The next big thing in cameras can't be measured in megapixels or lens elements. From now on, the best camera you can buy will be the one with the best algorithms. Whether you're playing with Portrait Mode on the iPhone, stitching together huge 3D images from the Light L16, or goofing off in augmented reality, all the hard work in your pictures now happens after you hit the shutter. For a couple of ex-Instagram employees, this presents an opportunity.
In case you hadn’t noticed, we’re living in an audio-hungry world. You’re listening to Spotify and 2 Dope Queens all day, while thumbing through all the videos on Instagram and the latest on Snapchat Discover. You’re talking with Siri while The Daily plays in the background. Sometimes, when it all gets too much, the best thing your headphones can do is block everything out. Either way, treat your ears right.
Want an easy way to get a straightforward, no-nonsense look at the state of the art in smartphones? Just check out whatever's new from OnePlus. The Chinese company quietly takes all the best mainstream tech it can find, sticks it in a chassis, and sells it on its website. It's never the first to experiment with wild new ideas, opting instead to wait for things to be a little more mature and a little more readily available. So it is with the new OnePlus 5T.
Muck Rack makes it simple to find people, tweets, or articles that mention any name, keyword, company, hashtag etc. We've compiled this guide to help you make the most of your search.
Selecting a term
Start searching tweets, articles from media outlets, articles mentioned in tweets, journalists'
names, titles and bios with some suggested searches:
Companies or Topics (e.g. iPhone, Microsoft)
Phrases (e.g. "cloud computing") — use quotes to keep the terms together
Twitter handles (e.g. @username) — returns those who have mentioned or replied to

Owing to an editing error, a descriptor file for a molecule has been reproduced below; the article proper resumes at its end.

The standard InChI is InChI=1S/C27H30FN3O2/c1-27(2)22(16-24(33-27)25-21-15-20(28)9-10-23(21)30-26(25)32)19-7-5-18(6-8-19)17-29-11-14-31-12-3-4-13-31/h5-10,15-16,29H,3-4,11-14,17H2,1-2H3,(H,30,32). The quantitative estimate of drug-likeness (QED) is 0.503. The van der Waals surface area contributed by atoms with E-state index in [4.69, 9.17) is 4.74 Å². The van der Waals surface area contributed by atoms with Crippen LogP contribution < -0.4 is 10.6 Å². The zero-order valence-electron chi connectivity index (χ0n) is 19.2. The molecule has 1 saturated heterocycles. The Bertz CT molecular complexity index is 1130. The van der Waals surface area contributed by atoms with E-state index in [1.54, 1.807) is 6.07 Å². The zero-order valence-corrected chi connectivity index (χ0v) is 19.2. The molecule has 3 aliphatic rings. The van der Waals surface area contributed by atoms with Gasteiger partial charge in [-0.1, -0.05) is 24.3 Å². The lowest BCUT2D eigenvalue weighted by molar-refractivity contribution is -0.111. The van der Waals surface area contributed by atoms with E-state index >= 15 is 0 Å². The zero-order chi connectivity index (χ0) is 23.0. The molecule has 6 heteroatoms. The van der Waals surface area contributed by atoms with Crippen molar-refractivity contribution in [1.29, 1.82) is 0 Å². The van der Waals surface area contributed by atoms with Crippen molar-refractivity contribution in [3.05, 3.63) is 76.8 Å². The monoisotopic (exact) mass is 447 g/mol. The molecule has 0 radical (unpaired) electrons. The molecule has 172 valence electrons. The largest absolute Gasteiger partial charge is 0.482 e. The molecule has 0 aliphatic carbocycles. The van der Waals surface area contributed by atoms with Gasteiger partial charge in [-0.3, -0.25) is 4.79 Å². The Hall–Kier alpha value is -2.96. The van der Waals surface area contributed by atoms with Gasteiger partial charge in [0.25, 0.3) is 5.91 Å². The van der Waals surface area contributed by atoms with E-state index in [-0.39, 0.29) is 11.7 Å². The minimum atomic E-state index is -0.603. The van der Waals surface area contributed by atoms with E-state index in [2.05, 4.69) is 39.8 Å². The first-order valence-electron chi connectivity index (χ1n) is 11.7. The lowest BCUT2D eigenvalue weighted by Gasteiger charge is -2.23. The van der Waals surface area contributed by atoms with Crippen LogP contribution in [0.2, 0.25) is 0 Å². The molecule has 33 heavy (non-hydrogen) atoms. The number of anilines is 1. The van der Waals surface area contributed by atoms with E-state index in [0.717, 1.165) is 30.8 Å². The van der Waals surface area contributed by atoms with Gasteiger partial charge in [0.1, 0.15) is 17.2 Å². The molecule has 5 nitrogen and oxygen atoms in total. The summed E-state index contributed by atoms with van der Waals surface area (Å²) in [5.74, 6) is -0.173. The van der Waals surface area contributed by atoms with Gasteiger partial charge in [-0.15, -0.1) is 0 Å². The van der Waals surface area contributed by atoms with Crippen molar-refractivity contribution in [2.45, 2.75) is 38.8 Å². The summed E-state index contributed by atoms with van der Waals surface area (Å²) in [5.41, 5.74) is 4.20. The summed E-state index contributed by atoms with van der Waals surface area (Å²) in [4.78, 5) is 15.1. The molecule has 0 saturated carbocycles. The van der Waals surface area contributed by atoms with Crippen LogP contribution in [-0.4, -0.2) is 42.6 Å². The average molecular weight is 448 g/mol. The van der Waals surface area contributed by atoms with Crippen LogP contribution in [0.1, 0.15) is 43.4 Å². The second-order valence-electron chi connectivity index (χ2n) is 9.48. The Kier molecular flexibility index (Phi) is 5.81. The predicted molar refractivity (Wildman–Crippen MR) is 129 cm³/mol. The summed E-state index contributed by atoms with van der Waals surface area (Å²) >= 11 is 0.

Names (e.g. "David Pogue")
Hashtags (e.g. #sxsw, #london2012)
Bio details (e.g. vegan, Olympics, father)
Muck Rack's Advanced Search allows for many boolean operators.
Find results that mention multiple specified terms, use AND or
+. For example, ensure each result contains both Elon Musk and Mark Zuckerberg by
searching Musk AND Zuckerberg or Musk + Zuckerberg.
Use the operators OR or , to broaden your search when you'd like either of
multiple terms to appear in results. (This is the default behavior of our search when no operators
are used). For example, results will contain either cake or cookie by searching cake OR cookie or cake,cookie
Use NOT or - to subtract results from your search. For
example, searching Disney will yield results about the Walt Disney Company as well as Walt Disney
World Resort. To exclude mentions of Disney World, search for Disney -World or Disney
When using one of these operators with a phrase, enclose it in quotation marks. For example, you can
find results about smartphones excluding Apple's iPhone 4S by searching smartphone -"iPhone
Exact case matching or punctuation
If you're searching for a brand name or keyword that relies on specific punctuation marks or capitalization, you can
find results that match your exact query by adding matchcase: before the keyword you're searching for, like matchcase:E*TRADE .
Use parentheses to separate multiple
boolean phrases. For example, to find journalists talking about having fun in Disney World or
Disneyland, search for ("disney world" OR disneyland) AND fun.
An asterisk can be used to search for any variation of a root word truncated by the asterisk. For example, searching for admin* will return results for administrator, administration, administer, administered, etc.
A near operator is an AND operator where you can control the distance between the words. You can vary the distance the near operation uses by adding a forward slash and number (between 0-99) such as strawberries NEAR/10 "whipped cream", which means the strawberries must exist within 10 words of "whipped cream".